A creative disruptor in more ways than one, HERON PRESTON merges high and low, reality and artifice. The genre-fusing designer tells Emma Elwick-Bates about his work at the vanguard of environmentally-aware fashion

Photography by Bruno Staub  Styling by Clare Byrne 

 

Heron Preston

 

Top, POA, sports bra, £235, trousers, £497, all by Heron Preston; socks by Falke, £13; bra customised by stylist using feather trim, £14 per yard from M&J Trimmings; shoes by Manolo Blahnik, £35-£75 for rental from Albright Fashion Library

 

There is nothing that fashion loves more in 2018 than a polymath, and New Yorker Heron Preston, a self-proclaimed “shop kid and skater”, has fast become the most provocative and mindful of the industry’s millennials. A DJ-slash-creative-director-turned-designer, he’s one busy man, but his vision remains consistent and committed. “I need to make my ideas happen,” says Preston from his New York studio. “I have a lot of them,” he adds, his puppy Booboo circling his feet. 

In 2004 Preston moved to New York to study at Parsons School of Design; and, perhaps more significantly, it was also the year that he started documenting his world and blogging it. “I picked up a camera and started taking a bunch of photos and videos about my life, then I started moving into expressing myself in other ways, through T-shirts, art and DJing.” Being forward-thinking is in his DNA, and his father encouraged him to spend his junior and senior years at New Technology High School in Napa, California, which received a grant from the Bill and Melinda Gates Foundation. “It was the first school of its kind. It was a small school, about 200 kids, and every student had a computer,” says Preston, who learnt to code between its Gattaca-style glass walls.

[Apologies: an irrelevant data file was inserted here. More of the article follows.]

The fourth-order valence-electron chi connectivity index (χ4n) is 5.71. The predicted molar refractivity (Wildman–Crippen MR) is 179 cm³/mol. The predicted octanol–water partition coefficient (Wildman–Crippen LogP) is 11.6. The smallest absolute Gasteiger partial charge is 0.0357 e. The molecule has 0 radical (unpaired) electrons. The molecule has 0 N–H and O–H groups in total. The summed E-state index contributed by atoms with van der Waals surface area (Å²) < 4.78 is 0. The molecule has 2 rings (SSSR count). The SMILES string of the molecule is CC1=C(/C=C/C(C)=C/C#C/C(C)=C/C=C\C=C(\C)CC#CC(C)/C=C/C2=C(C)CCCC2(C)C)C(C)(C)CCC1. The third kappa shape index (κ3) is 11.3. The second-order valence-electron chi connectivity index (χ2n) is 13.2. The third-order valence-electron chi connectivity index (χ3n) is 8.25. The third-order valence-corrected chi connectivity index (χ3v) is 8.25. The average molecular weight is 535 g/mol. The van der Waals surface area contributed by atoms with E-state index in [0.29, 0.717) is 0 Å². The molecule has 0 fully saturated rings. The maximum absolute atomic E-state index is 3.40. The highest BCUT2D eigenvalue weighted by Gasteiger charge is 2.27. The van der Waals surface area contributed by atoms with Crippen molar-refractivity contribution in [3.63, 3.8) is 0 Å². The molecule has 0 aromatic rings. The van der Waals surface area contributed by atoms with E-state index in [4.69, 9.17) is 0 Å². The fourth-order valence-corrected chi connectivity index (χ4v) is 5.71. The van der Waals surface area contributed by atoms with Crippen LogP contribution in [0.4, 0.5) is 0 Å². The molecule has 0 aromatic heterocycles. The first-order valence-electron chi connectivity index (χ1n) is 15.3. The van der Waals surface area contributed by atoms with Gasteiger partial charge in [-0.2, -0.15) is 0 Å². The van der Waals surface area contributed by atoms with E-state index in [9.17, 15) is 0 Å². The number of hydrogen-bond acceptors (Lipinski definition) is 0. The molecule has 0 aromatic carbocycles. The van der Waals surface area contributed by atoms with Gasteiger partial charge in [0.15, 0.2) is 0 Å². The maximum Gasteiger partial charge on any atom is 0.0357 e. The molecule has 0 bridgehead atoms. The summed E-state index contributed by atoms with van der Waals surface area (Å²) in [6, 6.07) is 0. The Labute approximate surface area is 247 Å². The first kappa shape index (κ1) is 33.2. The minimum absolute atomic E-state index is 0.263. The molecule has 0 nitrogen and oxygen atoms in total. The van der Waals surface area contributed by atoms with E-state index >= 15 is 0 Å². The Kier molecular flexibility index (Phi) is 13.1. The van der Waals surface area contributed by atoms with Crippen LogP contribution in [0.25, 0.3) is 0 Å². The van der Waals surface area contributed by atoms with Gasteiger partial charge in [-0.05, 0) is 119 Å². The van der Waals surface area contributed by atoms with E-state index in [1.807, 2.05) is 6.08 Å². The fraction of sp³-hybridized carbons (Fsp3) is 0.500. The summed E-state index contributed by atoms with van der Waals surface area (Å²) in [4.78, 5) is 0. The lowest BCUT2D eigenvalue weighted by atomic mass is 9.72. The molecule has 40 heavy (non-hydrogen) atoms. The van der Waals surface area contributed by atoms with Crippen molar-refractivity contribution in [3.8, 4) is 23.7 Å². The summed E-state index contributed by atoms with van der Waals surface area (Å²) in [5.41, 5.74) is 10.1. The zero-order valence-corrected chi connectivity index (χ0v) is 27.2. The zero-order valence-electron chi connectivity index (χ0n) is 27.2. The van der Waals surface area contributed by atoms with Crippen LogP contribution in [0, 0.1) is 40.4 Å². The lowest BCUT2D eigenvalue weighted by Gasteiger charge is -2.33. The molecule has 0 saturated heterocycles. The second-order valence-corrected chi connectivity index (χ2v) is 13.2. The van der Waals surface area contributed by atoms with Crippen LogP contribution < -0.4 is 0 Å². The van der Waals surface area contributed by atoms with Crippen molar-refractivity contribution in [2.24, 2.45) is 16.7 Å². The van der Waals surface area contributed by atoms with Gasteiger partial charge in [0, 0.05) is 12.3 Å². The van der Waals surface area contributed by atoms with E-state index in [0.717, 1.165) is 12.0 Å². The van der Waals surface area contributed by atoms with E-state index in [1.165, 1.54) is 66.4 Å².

Having founded cult label Been Trill and worked with Nike and Kanye West (on his Yeezy and Life Of Pablo collections), Preston has the somewhat irksome benediction of “influencer” hanging over him. He even called his last collection, shown during Paris menswear this January, Public Figure: “It’s about influencer culture, and the explosion of influencer culture.” However, Preston is using his buzz to elevate one of the industry’s urgent preoccupations – sustainability. In 2016 he started to collaborate on the New York City Department of Sanitation’s uniforms in support of the agency’s zero-waste initiative (aiming to reduce New York’s landfill contributions to zero by 2030). It culminated in a NYFW flash-sale show at the Department of Sanitation’s Salt Shed, where all items were upcycled from donated uniforms. “It really brought the community together, models and workers sharing a beer,” says the 33-year-old.

 

Jacket, £575, cycling shorts, £151, both by Heron Preston; shirt by Topman, £27; polo neck, £18 from Screaming Mimi’s; shoes by Manolo Blahnik, £35-£75 for rental from Albright Fashion Library; vintage watch, £60 from Cherry Vintage; gloves, stylist’s own.